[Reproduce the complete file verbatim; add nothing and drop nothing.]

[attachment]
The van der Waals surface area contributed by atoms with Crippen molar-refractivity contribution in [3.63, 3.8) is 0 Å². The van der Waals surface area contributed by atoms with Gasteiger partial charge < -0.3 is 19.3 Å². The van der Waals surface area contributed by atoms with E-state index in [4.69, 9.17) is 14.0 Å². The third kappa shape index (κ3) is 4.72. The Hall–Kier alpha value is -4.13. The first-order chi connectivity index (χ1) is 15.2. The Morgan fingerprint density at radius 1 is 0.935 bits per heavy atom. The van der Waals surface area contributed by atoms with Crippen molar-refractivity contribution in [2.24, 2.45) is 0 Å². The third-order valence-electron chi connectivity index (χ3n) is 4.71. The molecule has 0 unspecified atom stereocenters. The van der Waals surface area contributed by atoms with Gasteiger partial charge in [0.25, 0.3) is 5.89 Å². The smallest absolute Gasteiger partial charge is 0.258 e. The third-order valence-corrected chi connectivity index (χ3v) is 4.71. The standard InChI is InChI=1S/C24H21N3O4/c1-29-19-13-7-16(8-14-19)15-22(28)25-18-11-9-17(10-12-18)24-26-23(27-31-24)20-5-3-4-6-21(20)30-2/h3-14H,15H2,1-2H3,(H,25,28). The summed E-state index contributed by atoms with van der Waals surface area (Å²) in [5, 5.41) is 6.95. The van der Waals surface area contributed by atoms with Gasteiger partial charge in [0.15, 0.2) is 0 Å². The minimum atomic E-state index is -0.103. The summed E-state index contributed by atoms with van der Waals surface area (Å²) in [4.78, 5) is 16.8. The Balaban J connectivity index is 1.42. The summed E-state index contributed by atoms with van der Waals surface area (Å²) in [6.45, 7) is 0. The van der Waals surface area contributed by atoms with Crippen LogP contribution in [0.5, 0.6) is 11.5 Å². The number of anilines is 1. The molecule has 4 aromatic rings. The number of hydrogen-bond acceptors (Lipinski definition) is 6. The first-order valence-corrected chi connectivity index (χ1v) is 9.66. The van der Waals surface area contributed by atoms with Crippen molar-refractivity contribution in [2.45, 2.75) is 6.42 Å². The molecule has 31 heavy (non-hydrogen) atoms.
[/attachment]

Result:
The van der Waals surface area contributed by atoms with Crippen molar-refractivity contribution in [3.63, 3.8) is 0 Å². The van der Waals surface area contributed by atoms with Gasteiger partial charge < -0.3 is 19.3 Å². The van der Waals surface area contributed by atoms with E-state index in [4.69, 9.17) is 14.0 Å². The third kappa shape index (κ3) is 4.72. The Hall–Kier alpha value is -4.13. The first-order chi connectivity index (χ1) is 15.2. The Morgan fingerprint density at radius 1 is 0.935 bits per heavy atom. The van der Waals surface area contributed by atoms with Crippen molar-refractivity contribution in [2.24, 2.45) is 0 Å². The third-order valence-electron chi connectivity index (χ3n) is 4.71. The molecule has 0 unspecified atom stereocenters. The van der Waals surface area contributed by atoms with Gasteiger partial charge in [0.25, 0.3) is 5.89 Å². The smallest absolute Gasteiger partial charge is 0.258 e. The third-order valence-corrected chi connectivity index (χ3v) is 4.71. The standard InChI is InChI=1S/C24H21N3O4/c1-29-19-13-7-16(8-14-19)15-22(28)25-18-11-9-17(10-12-18)24-26-23(27-31-24)20-5-3-4-6-21(20)30-2/h3-14H,15H2,1-2H3,(H,25,28). The summed E-state index contributed by atoms with van der Waals surface area (Å²) in [5, 5.41) is 6.95. The van der Waals surface area contributed by atoms with Gasteiger partial charge in [0.15, 0.2) is 0 Å². The minimum atomic E-state index is -0.103. The summed E-state index contributed by atoms with van der Waals surface area (Å²) in [4.78, 5) is 16.8. The Balaban J connectivity index is 1.42. The summed E-state index contributed by atoms with van der Waals surface area (Å²) in [6.45, 7) is 0. The van der Waals surface area contributed by atoms with Crippen LogP contribution in [0.5, 0.6) is 11.5 Å². The number of anilines is 1. The molecule has 4 aromatic rings. The number of hydrogen-bond acceptors (Lipinski definition) is 6. The first-order valence-corrected chi connectivity index (χ1v) is 9.66. The van der Waals surface area contributed by atoms with Crippen molar-refractivity contribution in [2.45, 2.75) is 6.42 Å². The molecule has 31 heavy (non-hydrogen) atoms.